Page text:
While pre-COVID, two women a week in the UK were murdered by their partner or ex-partner on average, this particular statistic escalated during the COVID-19 pandemic. Recorded data in the first three weeks of lockdown in the UK revealed that 16 domestic abuse killings of women and children took place. In addition, global data suggests that reported domestic abuse (DA) incidents went up by almost 20% during the same time frame.
This e-learning course will consider the extent to which the stress of lockdown and lack of accessible help promotes coercive and controlling behaviour, as well as physical violence. We will look at the range of power, and control dynamics that are used to control partners in intimate relationships– and review how the severity of these dynamics increased during the COVID outbreak. The aim is to enhance our understanding of DA, its impact and long-term effects on survivors. We will look at the spectrum of DA, including the dynamics of control and coercion in emotional abuse through to physical and sexual violence; and the role of shame and humiliation that silences those who are being domestically abused.
The course will consider the use of physical force, sexual violence, financial abuse, spiritual abuse and revenge porn and identify those most at risk of DA, including males and those in the LGBTQ community – we will especially consider the factors that helped increase incidence of such violence and abuse during the pandemic. Emphasis will be placed on understanding the processes involved in DA, such as the grooming of victims, the cycle of abuse, the role of dissociation and the thought blindness that supports the trauma bond. Our aim is to understand how victims may present in practice, to identify signs and symptoms of DA and how they can be supported. We will emphasise the role of attachment and fear of abandonment that underpins much of DA and how this manifests relationally both for the couple and practitioners working with DA.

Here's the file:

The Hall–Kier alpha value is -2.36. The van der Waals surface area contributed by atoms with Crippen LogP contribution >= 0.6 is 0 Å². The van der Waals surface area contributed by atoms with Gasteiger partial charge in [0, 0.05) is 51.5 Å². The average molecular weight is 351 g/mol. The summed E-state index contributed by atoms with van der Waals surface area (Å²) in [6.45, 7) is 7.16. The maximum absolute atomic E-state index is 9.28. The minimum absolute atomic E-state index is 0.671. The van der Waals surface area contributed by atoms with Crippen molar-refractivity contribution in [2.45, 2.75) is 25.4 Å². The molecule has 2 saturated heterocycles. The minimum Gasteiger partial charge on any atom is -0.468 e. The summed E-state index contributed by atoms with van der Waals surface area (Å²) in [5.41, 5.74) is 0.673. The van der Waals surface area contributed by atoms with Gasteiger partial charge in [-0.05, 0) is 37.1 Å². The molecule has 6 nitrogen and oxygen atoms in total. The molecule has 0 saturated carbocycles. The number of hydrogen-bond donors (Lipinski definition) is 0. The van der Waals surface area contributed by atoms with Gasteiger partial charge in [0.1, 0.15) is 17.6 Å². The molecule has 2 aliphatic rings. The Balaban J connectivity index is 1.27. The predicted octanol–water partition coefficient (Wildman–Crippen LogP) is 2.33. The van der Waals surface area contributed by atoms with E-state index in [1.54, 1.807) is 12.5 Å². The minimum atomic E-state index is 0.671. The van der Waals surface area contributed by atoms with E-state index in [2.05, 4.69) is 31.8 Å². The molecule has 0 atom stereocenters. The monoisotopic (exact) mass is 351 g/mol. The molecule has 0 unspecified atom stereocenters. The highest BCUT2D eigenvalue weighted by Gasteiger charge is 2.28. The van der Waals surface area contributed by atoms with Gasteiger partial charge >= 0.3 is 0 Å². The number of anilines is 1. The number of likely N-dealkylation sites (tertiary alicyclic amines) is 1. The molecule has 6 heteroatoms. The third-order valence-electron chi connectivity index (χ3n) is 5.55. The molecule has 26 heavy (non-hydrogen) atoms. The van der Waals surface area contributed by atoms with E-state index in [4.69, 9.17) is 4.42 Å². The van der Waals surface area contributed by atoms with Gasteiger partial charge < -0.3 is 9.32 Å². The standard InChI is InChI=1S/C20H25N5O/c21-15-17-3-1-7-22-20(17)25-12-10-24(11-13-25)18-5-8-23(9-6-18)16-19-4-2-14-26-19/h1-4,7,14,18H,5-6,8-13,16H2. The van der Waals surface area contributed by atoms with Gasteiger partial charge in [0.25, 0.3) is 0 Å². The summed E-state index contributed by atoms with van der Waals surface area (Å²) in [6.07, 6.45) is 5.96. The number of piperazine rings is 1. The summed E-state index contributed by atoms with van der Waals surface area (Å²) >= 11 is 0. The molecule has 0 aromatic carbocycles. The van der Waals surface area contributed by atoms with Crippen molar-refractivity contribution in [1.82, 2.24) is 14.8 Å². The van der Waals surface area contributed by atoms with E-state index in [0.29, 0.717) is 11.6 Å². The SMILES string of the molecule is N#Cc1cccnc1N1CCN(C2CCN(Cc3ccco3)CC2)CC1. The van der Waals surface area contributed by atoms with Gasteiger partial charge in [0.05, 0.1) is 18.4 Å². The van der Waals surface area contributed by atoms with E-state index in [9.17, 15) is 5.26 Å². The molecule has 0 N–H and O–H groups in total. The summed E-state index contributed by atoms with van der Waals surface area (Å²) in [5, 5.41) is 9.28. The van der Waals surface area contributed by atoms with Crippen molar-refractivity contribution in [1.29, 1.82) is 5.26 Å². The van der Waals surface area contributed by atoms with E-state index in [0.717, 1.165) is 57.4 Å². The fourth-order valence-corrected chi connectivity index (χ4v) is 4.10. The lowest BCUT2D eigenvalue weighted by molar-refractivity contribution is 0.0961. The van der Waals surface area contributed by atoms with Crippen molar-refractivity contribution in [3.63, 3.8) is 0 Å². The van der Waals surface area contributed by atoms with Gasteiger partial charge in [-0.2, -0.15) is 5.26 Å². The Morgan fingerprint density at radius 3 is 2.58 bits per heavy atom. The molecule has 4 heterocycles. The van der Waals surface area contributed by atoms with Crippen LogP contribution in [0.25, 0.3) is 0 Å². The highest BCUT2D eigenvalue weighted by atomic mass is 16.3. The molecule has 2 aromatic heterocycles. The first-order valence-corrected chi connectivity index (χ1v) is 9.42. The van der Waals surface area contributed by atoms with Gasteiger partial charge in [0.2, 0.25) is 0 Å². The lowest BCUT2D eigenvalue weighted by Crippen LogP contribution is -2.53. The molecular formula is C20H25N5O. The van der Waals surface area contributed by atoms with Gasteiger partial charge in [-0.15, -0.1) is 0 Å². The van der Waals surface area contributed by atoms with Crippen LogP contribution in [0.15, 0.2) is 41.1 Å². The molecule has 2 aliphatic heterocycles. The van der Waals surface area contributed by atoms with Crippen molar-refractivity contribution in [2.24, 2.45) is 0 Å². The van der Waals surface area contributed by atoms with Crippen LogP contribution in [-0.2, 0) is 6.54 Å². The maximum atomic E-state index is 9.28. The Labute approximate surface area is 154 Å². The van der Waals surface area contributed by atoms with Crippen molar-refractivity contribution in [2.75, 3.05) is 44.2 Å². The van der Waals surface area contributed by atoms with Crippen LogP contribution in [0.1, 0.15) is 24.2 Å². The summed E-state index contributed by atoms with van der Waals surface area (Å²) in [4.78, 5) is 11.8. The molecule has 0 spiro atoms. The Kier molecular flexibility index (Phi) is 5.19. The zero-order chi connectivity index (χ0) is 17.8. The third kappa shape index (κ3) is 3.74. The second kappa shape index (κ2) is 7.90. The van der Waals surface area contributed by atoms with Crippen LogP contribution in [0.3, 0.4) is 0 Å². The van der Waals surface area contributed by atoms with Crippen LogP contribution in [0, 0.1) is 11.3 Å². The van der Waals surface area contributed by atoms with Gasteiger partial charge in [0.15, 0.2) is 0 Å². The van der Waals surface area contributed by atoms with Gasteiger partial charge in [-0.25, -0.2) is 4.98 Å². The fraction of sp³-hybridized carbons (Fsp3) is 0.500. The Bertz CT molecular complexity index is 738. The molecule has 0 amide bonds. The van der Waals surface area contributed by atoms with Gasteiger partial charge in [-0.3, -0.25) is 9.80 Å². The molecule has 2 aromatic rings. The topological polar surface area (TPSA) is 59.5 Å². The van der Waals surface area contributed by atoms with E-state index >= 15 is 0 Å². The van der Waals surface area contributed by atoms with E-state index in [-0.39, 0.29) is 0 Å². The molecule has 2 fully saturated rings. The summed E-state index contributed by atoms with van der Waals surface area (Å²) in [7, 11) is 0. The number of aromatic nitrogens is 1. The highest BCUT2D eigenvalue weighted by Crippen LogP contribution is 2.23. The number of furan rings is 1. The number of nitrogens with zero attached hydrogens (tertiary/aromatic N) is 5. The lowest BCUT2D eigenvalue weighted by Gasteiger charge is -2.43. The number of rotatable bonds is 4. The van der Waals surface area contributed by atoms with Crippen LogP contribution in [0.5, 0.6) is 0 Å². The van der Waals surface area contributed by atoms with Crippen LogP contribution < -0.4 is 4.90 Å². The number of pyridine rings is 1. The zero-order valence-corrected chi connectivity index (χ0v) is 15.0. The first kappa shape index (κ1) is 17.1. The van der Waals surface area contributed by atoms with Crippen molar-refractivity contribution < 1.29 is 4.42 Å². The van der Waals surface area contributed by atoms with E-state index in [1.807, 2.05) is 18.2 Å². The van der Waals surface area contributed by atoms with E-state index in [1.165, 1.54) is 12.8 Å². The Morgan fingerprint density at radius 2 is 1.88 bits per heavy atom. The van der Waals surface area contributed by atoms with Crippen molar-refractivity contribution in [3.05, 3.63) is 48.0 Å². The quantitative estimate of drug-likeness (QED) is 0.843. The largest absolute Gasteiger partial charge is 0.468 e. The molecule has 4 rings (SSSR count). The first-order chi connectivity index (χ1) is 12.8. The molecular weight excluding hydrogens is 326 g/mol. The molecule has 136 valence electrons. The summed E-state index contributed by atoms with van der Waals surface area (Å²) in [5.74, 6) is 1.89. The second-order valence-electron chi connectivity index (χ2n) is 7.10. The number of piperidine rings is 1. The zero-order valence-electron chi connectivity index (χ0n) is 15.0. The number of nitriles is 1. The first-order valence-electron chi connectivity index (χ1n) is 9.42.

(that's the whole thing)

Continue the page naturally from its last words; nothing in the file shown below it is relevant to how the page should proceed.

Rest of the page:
Specifically, we consider:
- The nature and dynamics of DA, such as the role of charm and enticement, the use of control and coercion, the cycle of abuse, the nature of thought blindness that facilitates the trauma bond and the role of silence, secrecy and shame
- The intergenerational transmission of DA through attachment and relational deficits
- The characteristics of male and female perpetrators
- The impact and long-term effects of DA on partners and children
- Obstacles to leaving an abusive relationship
- The importance of developing safety plans when leaving
- The need for safety and multi-agency collaboration
- The need for longer term therapy using a trauma informed practice model when working with survivors of DA
CPD Hours: 4